Call to Action: Support lower car-tabs and #SoundTrexit
Today in the Senate Transportation Committee meeting, my bills that would put YOUR wishes into effect get a public hearing. And I need you to share your support of these bills with the committee chairs in both the House and Senate! The majority party doesn’t support my bills, but they should be reminded that YOU do.
Senate Bill 6245 would codify I-976, enacting the $30 car tabs voters demanded. It would also backfill revenue lost from lower car-tab fees by redirecting to transportation funding the sales tax revenue from automobile sales.
Senate Bill 6108, which I refer to as #SoundTrexit, would exempt Pierce County from Sound Transit’s light rail project known as ST3. Pierce County voters rejected ST3, but have had to pay ridiculous and exorbitant car-tab fees and other taxes.
Another bill to be aware of is Senate Bill 6606, which would repeal I-976 as to Sound Transit’s excessive car tab fee increase. It overturns the will of the people. We work for you, and this bill is an insult to the more than 66 percent of voters in Pierce County who helped pass the measure.
Share your thoughts with Legislators. (See below for how to be heard by the Legislature.)
Show your support for the CARE Act!
I need your support for a bill this session that could have a very strong impact on people whose severe mental illness causes them to be in and out of mental hospitals and jails because they refuse treatment.
Senate Bill 6109 would allow courts to assign a special guardian to make care decisions for people whose mental illness makes them incapable of recognizing their need for help. The court-appointed representative would only be assigned when someone has been referred for involuntary commitment five times in a 12-month period.
SB 6109 received a hearing this week and several mental-health providers and family members of individuals who would have been helped by this bill testified. Just before the hearing, I held a press conference to highlight the bill. It was emotional — something I won’t soon forget.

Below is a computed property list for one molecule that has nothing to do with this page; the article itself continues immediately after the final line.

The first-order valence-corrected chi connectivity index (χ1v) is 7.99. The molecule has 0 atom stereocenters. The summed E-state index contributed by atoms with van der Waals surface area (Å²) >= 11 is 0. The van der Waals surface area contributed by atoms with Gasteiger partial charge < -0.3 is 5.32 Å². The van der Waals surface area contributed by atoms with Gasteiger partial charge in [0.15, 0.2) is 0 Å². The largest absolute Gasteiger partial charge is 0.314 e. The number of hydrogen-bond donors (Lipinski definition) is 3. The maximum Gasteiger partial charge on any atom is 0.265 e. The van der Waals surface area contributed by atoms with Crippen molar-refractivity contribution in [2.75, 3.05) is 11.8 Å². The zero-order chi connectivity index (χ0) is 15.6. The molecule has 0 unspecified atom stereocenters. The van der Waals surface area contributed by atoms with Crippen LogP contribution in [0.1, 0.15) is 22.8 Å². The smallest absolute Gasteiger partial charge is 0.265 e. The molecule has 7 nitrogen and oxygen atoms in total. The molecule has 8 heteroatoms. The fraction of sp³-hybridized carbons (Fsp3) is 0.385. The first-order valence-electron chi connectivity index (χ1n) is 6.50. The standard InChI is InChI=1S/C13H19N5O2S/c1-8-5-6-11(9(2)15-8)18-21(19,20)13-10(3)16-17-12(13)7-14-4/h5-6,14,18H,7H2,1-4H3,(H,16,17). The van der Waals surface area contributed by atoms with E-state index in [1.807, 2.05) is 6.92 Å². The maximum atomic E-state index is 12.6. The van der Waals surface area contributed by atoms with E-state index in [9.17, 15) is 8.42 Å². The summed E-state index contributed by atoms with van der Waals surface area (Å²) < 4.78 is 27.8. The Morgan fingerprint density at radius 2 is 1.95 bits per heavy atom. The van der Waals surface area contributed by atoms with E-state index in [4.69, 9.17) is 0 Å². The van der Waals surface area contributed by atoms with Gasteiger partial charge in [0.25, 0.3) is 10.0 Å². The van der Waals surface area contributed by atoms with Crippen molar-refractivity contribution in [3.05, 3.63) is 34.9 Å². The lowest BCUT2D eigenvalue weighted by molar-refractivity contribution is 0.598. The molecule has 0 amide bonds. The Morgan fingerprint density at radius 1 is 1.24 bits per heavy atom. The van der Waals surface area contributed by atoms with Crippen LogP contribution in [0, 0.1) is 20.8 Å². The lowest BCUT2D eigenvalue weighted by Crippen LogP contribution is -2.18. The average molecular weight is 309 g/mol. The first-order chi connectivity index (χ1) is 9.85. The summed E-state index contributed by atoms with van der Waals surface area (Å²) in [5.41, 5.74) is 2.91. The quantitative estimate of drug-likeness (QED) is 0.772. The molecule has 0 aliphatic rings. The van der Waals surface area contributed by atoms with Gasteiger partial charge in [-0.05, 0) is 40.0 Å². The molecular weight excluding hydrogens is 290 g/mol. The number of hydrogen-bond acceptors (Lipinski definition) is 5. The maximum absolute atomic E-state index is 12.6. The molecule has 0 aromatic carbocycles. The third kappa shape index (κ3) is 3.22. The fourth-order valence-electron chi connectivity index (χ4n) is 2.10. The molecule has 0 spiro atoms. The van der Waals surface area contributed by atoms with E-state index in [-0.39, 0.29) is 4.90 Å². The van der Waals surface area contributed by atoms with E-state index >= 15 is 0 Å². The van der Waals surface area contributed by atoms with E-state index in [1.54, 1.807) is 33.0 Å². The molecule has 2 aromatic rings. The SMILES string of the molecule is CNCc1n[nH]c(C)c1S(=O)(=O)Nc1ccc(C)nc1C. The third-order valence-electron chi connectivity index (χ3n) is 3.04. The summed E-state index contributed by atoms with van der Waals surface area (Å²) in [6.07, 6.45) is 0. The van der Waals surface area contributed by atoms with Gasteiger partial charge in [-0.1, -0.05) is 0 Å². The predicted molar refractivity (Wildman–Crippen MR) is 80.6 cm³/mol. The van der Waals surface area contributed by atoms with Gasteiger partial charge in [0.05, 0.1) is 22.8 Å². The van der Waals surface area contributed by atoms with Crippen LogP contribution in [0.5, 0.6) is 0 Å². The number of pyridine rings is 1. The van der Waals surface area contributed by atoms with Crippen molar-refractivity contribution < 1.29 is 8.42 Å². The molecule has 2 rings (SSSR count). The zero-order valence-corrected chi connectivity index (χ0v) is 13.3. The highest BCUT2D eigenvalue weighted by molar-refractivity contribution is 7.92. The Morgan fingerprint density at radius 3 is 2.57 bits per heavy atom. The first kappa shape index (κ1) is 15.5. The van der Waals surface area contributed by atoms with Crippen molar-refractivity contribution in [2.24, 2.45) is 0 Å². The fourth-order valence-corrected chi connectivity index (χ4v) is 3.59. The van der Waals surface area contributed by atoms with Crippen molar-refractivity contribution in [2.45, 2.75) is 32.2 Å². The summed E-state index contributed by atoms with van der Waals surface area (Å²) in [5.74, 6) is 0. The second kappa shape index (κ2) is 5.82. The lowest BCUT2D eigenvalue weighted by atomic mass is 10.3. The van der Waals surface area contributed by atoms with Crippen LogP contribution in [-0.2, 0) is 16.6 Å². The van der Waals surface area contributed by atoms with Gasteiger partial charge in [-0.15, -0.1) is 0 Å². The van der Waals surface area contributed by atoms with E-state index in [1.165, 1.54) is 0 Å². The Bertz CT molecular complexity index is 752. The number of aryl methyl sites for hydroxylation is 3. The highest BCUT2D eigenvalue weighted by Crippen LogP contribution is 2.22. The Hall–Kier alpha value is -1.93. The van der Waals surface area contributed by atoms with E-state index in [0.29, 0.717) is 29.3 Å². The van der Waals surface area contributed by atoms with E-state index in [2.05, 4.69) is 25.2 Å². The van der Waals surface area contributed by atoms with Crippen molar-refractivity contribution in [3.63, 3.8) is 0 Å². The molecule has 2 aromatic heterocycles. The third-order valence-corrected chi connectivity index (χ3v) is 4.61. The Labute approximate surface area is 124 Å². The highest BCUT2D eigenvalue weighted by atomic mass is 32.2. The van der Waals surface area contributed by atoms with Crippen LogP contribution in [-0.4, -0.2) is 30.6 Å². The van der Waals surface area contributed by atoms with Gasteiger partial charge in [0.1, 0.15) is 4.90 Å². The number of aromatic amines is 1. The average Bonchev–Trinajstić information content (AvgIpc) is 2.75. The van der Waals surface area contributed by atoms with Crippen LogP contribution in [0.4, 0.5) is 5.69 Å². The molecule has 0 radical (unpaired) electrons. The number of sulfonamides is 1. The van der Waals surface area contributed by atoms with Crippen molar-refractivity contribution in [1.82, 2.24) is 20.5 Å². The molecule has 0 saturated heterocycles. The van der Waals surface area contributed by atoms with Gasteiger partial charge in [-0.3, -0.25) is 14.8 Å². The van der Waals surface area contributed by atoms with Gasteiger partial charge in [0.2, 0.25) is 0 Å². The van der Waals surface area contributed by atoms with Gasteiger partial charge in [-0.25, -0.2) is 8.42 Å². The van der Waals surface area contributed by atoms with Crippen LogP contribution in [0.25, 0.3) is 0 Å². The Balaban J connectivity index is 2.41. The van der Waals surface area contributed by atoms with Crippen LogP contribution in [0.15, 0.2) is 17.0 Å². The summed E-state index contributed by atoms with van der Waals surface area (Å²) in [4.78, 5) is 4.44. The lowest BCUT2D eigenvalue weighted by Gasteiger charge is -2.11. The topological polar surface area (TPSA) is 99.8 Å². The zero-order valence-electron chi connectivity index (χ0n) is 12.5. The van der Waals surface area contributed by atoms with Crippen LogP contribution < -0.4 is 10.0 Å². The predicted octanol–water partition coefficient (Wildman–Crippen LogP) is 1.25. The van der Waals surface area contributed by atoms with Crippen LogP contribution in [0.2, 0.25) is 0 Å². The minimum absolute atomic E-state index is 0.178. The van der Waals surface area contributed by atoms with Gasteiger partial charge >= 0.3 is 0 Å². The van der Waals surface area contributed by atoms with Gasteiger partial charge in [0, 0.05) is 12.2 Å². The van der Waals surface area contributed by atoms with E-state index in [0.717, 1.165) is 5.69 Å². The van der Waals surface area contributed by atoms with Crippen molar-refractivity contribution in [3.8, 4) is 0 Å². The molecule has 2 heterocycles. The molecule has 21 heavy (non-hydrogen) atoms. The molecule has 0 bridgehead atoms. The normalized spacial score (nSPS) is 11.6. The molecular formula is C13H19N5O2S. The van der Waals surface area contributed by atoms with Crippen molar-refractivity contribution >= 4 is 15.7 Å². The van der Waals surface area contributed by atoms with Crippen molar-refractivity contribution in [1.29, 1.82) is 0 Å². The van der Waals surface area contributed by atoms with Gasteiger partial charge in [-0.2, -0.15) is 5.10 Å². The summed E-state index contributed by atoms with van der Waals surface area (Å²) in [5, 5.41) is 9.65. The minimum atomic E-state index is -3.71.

Please watch the press conference and contact the Legislature to support SB 6109 so that it will move forward. (See below for how to be heard by the Legislature.)
Why are your property taxes increasing?
Many of you have contacted my office to find out why your property taxes have increased significantly recently. There are three reasons for this.
1. Over my objection, the majority party in the Legislature raised the local school levy authority from $1.50 to $2.50 per $1,000 assessed value. (SB 5313). This equates to a $300 per year property tax increase on a $300,000 home. If your school district already had local levies in place above $2.50, such as Tacoma Public Schools did, the property tax increase went into effect automatically, without any voter action in 2019.
2. Effective this year, state property taxes increased 30 cents, from $2.40 to $2.70 this year as a result of the McCleary decision that required the state to fully fund basic education. This equates to a $90 property tax increase on a $300,000 home. The Legislature in 2017 raised the state property tax from $1.89 to $2.70, while lowering the maximum local school levy rate. Last year, when the state had high reserves, the Legislature lowered the state property tax to $2.40 for one year. This year, the rate goes back up to $2.70.
3. Local voter-approved measures in some areas have also resulted in higher property tax burdens and various taxing districts received voter approval to raise their levies. This can include fire districts, hospitals and schools.
It is important to note that the levies were adjusted to create equity across the state and provide one levy rate statewide. They were also adjusted to provide the money to education that was required by the State Supreme Court. As a result of the increases, teachers were able to receive overdue pay increases and schools received more money per child to cover expenses the state is legally responsible for.
This session, there are three bills proposed by Senate Republicans to lower the state property tax burden, including Senate Joint Resolution 8208, which would exempt the first $100,000 of a home’s value from state property taxes. The other is Senate Bill 5609, which would cap state spending growth at the rate of inflation, with any excess revenue being returned to taxpayers in the form of a property tax cut. SB 6108, discussed above, would eliminate the ST property tax on Pierce County taxpayers.
Click here to find out how to contact the Legislature and share your support for my bills.